Collier was ultimately fired by Bentley months later, in what resulted in a public back-and-forth between the two over the reasons he had been pushed out. Among other things, Collier claims he had been investigating Bentley’s alleged affair with Mason.
The impeachment report’s summary of Collier’s characterizations about the DMV closures is similar to the November 2016 deposition he gave in the NAACP-LDF lawsuit, where he, Bentley and other state officials were being sued for constitutional and VRA violations. Collier’s deposition also recounted his meeting with Mason about the potential for budget cuts.
“In that meeting, she recommended we need to get the attention of legislators that were not supporting the governor’s budget and tax increase,” Collier said, according to the court documents.
Collier said in the deposition that he asked his staff to “come up with a plan we can defend, it’s constitutional, it’s legal, and it has a matrix that we can stick by.”
He maintained communications, his deposition said, with the state legislators whose districts would be affected, particularly those in Alabama’s black legislative caucus, whom Collier recalled railing against the cuts in floor speeches.
“[M]embers of the black Caucus and the entire democratic Caucus, mentioned to us it was just unacceptable,” Collier said, according to the court docs. “I’ll be candid, I never thought that budget would pass. Of course, we had to prepare for the worse, and then we wound up doing it.”
He denied, however, that the decision to close to the closures was made with African American voting rights in mind, an assessment his lawyer, Kenneth Mendelsohn reiterated to TPM Monday.
“In Rebekah’s mind, I don’t think it had anything to do against voting or discriminating against people,” Mendelsohn told TPM over the phone. “It was to get the legislators to come over to her and her boyfriend’s state of mind about what they were proposing the legislators.”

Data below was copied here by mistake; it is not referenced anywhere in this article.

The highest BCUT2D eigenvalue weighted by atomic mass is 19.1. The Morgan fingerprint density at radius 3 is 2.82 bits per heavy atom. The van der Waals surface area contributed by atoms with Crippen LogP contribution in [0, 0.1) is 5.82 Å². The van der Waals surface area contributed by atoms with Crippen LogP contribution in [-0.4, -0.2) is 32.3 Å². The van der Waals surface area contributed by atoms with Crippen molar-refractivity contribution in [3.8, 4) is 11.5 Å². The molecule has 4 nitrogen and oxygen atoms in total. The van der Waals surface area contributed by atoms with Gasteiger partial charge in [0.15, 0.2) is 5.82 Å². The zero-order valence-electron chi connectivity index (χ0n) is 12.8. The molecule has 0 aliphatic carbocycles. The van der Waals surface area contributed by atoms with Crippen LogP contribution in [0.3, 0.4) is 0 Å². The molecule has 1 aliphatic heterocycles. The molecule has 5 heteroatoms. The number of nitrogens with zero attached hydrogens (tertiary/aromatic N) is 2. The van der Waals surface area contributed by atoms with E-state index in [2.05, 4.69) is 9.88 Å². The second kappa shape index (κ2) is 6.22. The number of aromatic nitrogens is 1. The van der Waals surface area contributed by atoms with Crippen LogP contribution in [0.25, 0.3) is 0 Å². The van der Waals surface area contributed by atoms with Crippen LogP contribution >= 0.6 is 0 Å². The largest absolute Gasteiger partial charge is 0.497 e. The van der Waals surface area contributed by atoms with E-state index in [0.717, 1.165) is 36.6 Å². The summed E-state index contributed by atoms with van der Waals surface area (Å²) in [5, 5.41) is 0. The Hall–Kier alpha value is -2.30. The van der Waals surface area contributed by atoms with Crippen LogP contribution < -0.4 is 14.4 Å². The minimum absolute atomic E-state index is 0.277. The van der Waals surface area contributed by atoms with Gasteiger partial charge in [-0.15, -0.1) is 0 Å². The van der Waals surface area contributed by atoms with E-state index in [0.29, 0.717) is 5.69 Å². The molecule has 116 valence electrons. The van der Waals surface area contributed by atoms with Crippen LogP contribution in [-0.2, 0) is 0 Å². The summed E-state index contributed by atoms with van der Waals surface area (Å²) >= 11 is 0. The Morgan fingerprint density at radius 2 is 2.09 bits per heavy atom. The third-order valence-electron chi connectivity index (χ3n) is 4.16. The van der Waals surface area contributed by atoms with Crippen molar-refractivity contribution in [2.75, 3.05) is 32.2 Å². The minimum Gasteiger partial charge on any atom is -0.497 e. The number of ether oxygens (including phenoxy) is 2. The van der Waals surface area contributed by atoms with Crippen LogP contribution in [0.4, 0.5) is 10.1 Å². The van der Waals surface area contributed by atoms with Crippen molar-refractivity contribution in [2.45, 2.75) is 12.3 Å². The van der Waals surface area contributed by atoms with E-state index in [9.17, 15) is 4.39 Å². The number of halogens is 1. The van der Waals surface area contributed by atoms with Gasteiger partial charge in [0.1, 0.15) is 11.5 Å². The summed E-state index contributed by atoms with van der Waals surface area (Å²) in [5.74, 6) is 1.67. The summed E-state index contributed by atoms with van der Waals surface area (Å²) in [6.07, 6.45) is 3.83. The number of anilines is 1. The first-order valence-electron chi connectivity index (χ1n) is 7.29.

Nevertheless the closures – which included DMV offices in eight of the 10 counties with the highest percentage of non-white voters – attracted national attention for their voting rights implications. Prominent civil rights leaders traveled to the state to highlight the issue. Alabama’s only black U.S. representative, Democrat Terri Sewell, requested a federal investigation into the closures. Former Secretary of State Hillary Clinton, while campaigning for president, called the closures a “blast from the Jim Crow past.”
Bentley denied that race was a factor in the decision-making and accused advocates of politicizing the issue. Alabama’s top elections official, Secretary of State John Merrill told TPM at the time that while the closures posed “a real inconvenience” for those seeking a driver’s license, voting rights weren’t being harmed because the state also offered a voter ID card available at local board of registrars offices.
The U.S. Department of Transportation opened a civil rights investigation into the closures that ultimately resulted in a deal between the feds and the state establishing minimum DMV operating hours in certain counties. That deal was reached in December, after the 2016 election.
Meanwhile, a bill pushed by Alabama state Sen. Hank Sanders (D) before the election that would have required the offices be open for at least two days per week was pocket-vetoed by Bentley last May. The proposal had passed the Alabama legislature with overwhelming, bipartisan support. But at the time of the pocket veto, Bentley’s office gave no reason for his refusal to sign the legislation.
Impeachment hearings were set to go through this week until Bentley on Monday resigned and pleaded guilty to two counts related to his use of campaign funds, after negotiating a plea deal with prosecutors.
Last week, the federal judge overseeing the NAACP-LDF case against the voter ID law denied the motion by Merrill to dismiss the case (Bentley and the other state officials have been dropped from the suit). The opinion also hinted that the DMV closures will be among the factors the court will be examining in determining whether Alabama’s voter ID law violated the Voting Rights Act.